Alawa’s organization, NuDay Syria, is a member of the American Relief Coalition for Syria, an alliance of US Syrian relief organizations that works collectively to deliver aid in large ways and small; many of these groups are run by Syrian-Americans. When he last traveled to Syria on a dental mission, Dr. Omar Salem, an orthodontist and leader in two such groups, brought a dozen suitcases bulging with antibiotics, allergy medication, and dental equipment.
NuDay is increasingly focused on sustainable aid projects such as opening its school and helping refugee families become self-sustaining.
Dr. Hazar Jaber, a Syrian-American who lives in Washington state, has collaborated with Alawa on many of these efforts, including assisting Syrian refugee families with seriously ill children. NuDay’s approach, Jaber said, is to first address urgent needs — food, clothing, housing, medical bills — and then to help them find a way to earn a living.
“We want to teach the families to stand up on their feet,” she said. The philosophy, she said, is to “empower people so they can help themselves.”
Alawa believes that sending containers remains worthwhile. Shipping costs are low compared with the value of the cargo, she said. And physical goods, she said,can be a bond linking American donors to Syrians, reassuring those in the war zone they are not forgotten.
“One person at a time, one humanity closer” is NuDay’s motto, and it is how Alawa keeps herself from feeling overwhelmed or hopeless.
“This is my project,” she said. “I can touch it and I can feel it and I can see the result, and that’s all I’m going to worry about.”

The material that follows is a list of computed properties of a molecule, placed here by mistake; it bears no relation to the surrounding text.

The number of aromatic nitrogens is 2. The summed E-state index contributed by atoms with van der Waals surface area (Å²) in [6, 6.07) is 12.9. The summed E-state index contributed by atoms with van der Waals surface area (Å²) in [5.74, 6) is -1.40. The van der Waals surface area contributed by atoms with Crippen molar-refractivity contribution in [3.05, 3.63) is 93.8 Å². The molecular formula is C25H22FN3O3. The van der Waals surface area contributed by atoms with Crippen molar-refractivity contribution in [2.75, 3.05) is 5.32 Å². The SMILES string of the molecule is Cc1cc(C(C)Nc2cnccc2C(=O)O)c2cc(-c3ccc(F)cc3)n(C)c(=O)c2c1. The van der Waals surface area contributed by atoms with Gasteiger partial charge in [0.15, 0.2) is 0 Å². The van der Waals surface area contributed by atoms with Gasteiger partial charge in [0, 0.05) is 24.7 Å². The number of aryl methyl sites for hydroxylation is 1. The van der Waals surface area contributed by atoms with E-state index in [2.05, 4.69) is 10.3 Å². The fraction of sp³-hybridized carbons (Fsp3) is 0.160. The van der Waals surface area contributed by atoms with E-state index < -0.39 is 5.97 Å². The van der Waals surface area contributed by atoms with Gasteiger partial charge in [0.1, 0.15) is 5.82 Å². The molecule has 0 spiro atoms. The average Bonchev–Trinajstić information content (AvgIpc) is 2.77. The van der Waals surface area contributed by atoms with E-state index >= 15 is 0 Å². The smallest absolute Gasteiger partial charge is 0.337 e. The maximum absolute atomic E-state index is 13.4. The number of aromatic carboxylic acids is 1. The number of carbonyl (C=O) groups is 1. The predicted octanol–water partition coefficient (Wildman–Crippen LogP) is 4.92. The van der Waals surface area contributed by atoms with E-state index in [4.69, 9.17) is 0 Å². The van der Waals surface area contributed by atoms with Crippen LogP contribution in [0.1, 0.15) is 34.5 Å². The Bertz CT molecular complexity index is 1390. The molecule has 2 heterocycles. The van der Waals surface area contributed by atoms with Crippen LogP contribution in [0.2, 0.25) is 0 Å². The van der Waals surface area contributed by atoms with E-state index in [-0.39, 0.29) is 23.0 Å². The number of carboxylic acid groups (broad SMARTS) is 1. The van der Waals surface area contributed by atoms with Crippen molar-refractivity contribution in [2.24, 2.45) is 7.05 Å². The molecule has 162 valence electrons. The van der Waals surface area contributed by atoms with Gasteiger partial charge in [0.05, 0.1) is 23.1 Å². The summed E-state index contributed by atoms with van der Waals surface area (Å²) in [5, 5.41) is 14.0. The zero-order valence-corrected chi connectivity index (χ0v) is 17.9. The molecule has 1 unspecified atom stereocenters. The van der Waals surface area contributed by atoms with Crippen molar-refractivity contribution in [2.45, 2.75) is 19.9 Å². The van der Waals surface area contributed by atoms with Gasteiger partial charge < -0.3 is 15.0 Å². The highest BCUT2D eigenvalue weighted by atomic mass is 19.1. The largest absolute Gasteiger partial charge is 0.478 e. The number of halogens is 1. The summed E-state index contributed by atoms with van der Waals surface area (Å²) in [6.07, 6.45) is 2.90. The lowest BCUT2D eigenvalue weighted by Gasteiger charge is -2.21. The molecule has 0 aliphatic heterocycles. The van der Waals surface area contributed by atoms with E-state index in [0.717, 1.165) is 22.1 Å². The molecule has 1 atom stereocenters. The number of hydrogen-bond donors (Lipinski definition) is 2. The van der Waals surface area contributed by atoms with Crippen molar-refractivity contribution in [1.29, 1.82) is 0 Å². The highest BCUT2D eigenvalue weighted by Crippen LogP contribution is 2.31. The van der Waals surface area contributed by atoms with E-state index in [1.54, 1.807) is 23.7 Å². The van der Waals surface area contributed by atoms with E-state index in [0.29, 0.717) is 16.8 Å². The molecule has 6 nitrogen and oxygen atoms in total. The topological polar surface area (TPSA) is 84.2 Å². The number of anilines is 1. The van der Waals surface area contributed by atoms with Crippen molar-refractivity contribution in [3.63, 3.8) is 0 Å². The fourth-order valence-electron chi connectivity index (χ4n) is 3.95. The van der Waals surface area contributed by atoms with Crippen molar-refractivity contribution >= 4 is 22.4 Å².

Suvada Arnautovic, 31, a NuDay volunteer who lives in Manchester, N.H., spent several years of her childhood in a refugee camp in Slovenia after her family fled the Bosnian war. Pausing as she sorted clothes at the Nashua warehouse, she recalled the day long ago when aid workers handed her a box off a truck that seemed “as if it was made for me.”
“It had kid stuff for school, sweets, clothes, everything,” she said. “Notebooks. The goodies kids like.”
An effort bigger than herself
Raised in Denmark, Alawa converted to Islam as a teenager and married her husband, Aiman, in Syria. They lived in Japan, New York state, and Massachusetts before moving to southern New Hampshire a decade ago. Aiman, an engineer, runs a small solar energy business in Woburn.
Alawa, who has a degree in pedagogy, devoted her 20s and 30s to educating her children. Syria’s crisis began as her oldest children were leaving home.
“I think my mom has always wanted to do something bigger than herself,” said Laila Alawa, the oldest child, who is 23 and runs a digital media startup she founded in Washington, D.C.
When Assad’s forces brutally attacked antigovernment demonstrators in 2011, Nadia Alawa was outraged — and sickened by their torture and murder of a 13-year-old boy. She forced herself to study the macabre photos on Facebook documenting the ensuing violence.
In early 2012, she learned that one of the Syrian antigovernment activists she admired, Danny Abdul-Dayem, would be testifying before Congress. Perhaps, she thought, she could get him to speak in Boston.
“I spent, like, three days calling, calling, calling,” she said.
She organized an event at Harvard. About 200 people came, contributing $17,000 to benefit Syrians, she said.
The crisis became Alawa’s obsession. She felt a strong kinship with women and children caught in its midst.
She set up rallies, organized a fund-raising dinner for a Syrian aid organization, and began assisting Syrian families, inviting help from the many friends, home-schooling parents, and other contacts she had accumulated over the years.